Village chickens represent a low input source of nutrition and income, usually under the care of women, in underdeveloped countries. Indigenous poultry breeds are largely self-sufficient. Their natural scavenging and roosting behaviours allow them to be maintained with a low initial investment and minimal inputs for food or housing. Under conditions of good health, they reproduce rapidly providing an excellent source of high-quality nutrition through eggs and meat, or may provide income from the sale of these products. Maintenance of the health of small poultry flocks may represent the only opportunity for under-resourced women to provide adequate nutritional and financial support for their family.[2]

During her time in Southern Africa Dr. Alders became aware of the importance of village chickens in the lives of people in undeveloped communities. It was apparent that viral Newcastle disease (ND) was endemic and causing significant mortality and loss of production in these small flocks. The development of a thermotolerant vaccine for ND meant that for the first time, control of this important livestock disease was possible in the most remote and underdeveloped regions.[6][7] Together with Professor Spradbrow, Dr. Alders received funding from the Australian Centre for International Agricultural Research (ACIAR) to implement a program of vaccine delivery in the field in Mozambique. Similar ND vaccine programs have now been used throughout Africa and Southeast Asia.[8]

Dr. Alders' main contributions to these programs has been in developing sustainable, user-pays systems delivered by local people. This has been achieved by using vaccine technology suitable for local environmental and supply chain conditions; culturally sensitive and effective education programs; and co-ordination with relevant international government bodies along with national stakeholders.[9]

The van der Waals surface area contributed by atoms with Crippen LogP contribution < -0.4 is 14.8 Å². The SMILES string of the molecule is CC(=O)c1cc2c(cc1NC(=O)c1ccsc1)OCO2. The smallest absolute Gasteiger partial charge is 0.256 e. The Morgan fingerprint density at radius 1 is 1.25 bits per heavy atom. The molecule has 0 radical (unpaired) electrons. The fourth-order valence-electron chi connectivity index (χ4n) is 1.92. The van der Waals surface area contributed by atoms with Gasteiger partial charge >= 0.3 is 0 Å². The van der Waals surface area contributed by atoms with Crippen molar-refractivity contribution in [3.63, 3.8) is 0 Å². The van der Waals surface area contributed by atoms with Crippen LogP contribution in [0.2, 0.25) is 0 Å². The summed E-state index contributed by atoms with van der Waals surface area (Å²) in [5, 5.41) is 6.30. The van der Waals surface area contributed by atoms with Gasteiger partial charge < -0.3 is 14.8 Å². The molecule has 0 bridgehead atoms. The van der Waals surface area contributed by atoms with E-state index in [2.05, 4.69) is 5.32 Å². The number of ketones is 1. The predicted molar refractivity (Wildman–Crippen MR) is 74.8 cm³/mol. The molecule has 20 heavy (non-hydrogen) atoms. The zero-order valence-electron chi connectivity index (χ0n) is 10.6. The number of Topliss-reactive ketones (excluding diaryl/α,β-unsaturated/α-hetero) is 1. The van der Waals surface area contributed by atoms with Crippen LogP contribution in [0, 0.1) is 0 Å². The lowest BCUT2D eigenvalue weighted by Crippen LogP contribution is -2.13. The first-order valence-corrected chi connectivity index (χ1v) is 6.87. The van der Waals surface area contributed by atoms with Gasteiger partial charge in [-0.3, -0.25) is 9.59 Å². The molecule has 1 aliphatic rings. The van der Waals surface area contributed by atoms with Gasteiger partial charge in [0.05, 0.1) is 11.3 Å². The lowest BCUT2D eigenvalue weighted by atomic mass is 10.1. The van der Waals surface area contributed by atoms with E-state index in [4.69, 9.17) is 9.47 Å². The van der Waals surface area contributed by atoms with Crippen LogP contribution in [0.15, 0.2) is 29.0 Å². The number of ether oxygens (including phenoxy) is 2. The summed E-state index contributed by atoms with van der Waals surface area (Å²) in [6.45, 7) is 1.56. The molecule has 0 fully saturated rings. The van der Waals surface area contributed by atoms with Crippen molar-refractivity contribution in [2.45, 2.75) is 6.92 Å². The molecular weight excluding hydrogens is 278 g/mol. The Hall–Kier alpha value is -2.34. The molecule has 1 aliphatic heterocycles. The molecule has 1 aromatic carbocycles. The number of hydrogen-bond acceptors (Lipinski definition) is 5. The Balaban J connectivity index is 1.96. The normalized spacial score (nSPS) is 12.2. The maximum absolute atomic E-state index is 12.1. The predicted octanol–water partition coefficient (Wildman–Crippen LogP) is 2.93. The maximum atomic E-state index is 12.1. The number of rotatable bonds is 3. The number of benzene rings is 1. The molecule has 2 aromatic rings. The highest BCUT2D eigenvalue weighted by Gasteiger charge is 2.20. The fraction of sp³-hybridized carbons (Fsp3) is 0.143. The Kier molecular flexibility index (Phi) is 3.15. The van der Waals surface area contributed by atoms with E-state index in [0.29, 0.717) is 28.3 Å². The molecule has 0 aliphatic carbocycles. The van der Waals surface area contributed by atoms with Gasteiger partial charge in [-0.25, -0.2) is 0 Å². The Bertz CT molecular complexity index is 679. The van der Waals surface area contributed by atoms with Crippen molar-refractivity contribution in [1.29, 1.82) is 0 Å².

Since 2004, Alders has been also involved with highly pathogenic avian influenza control and preparedness in Ethiopia, Indonesia, Kenya, Laos, Malawi, Mozambique, Tanzania, Thailand, Timor-Leste and Vietnam. In Indonesia, she oversaw the training and communication components of the FAO HPAI Participatory Disease Surveillance and Response Program from May 2007 to September 2009. From May 2008 to June 2011, Robyn directed the International Veterinary Medicine Program at Tufts Cummings School of Veterinary Medicine in the USA and remains an Adjunct Associate Professor with this program. From July 2011 to May 2012, Alders was the Team Leader of a Newcastle disease control project in Angola implemented by the KYEEMA Foundation and funded by the European Union.[10]

Current projects[edit]

  • Principal Research Fellow Charles Perkins Centre, University of Sydney ACIAR – Strengthening food and nutrition security through family poultry and crop integration in Tanzania and Zambia[11]
  • Australian Department of Agriculture and Department of Foreign Affairs and Trade (DFAT) – Timor Leste Village Poultry Health and Biosecurity Program
  • Australia Africa Universities Network – Building an AAUN coalition to support improved nutrition and health of children under five years, pregnant and lactating mothers